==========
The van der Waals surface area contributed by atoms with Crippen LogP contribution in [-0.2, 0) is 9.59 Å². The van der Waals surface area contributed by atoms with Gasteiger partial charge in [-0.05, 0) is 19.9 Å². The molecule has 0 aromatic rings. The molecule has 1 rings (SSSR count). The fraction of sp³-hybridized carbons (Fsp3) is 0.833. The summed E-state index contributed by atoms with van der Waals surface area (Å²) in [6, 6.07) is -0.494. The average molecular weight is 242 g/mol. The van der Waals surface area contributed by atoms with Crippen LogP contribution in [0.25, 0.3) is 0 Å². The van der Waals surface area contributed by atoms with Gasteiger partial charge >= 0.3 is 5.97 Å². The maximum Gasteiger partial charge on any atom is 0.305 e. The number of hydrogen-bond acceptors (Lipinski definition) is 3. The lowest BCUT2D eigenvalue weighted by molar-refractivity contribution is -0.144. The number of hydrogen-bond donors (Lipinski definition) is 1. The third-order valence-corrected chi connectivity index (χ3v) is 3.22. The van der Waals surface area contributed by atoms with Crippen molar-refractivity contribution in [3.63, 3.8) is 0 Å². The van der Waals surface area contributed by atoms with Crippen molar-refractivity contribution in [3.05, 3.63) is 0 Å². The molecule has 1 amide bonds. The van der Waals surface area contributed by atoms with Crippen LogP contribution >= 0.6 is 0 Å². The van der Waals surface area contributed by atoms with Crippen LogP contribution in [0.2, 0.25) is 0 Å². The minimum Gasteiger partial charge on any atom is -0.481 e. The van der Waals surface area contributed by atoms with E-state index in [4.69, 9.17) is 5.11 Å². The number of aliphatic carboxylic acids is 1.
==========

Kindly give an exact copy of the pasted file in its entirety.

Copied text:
The van der Waals surface area contributed by atoms with Crippen LogP contribution in [-0.2, 0) is 9.59 Å². The van der Waals surface area contributed by atoms with Gasteiger partial charge in [-0.05, 0) is 19.9 Å². The molecule has 0 aromatic rings. The molecule has 1 rings (SSSR count). The fraction of sp³-hybridized carbons (Fsp3) is 0.833. The summed E-state index contributed by atoms with van der Waals surface area (Å²) in [6, 6.07) is -0.494. The average molecular weight is 242 g/mol. The van der Waals surface area contributed by atoms with Crippen LogP contribution in [0.25, 0.3) is 0 Å². The van der Waals surface area contributed by atoms with Gasteiger partial charge >= 0.3 is 5.97 Å². The maximum Gasteiger partial charge on any atom is 0.305 e. The number of hydrogen-bond acceptors (Lipinski definition) is 3. The lowest BCUT2D eigenvalue weighted by molar-refractivity contribution is -0.144. The number of hydrogen-bond donors (Lipinski definition) is 1. The third-order valence-corrected chi connectivity index (χ3v) is 3.22. The van der Waals surface area contributed by atoms with Crippen molar-refractivity contribution in [3.63, 3.8) is 0 Å². The van der Waals surface area contributed by atoms with Crippen molar-refractivity contribution in [3.05, 3.63) is 0 Å². The molecule has 1 amide bonds. The van der Waals surface area contributed by atoms with Crippen LogP contribution >= 0.6 is 0 Å². The van der Waals surface area contributed by atoms with Crippen LogP contribution in [0.2, 0.25) is 0 Å². The minimum Gasteiger partial charge on any atom is -0.481 e. The van der Waals surface area contributed by atoms with E-state index in [4.69, 9.17) is 5.11 Å². The number of aliphatic carboxylic acids is 1.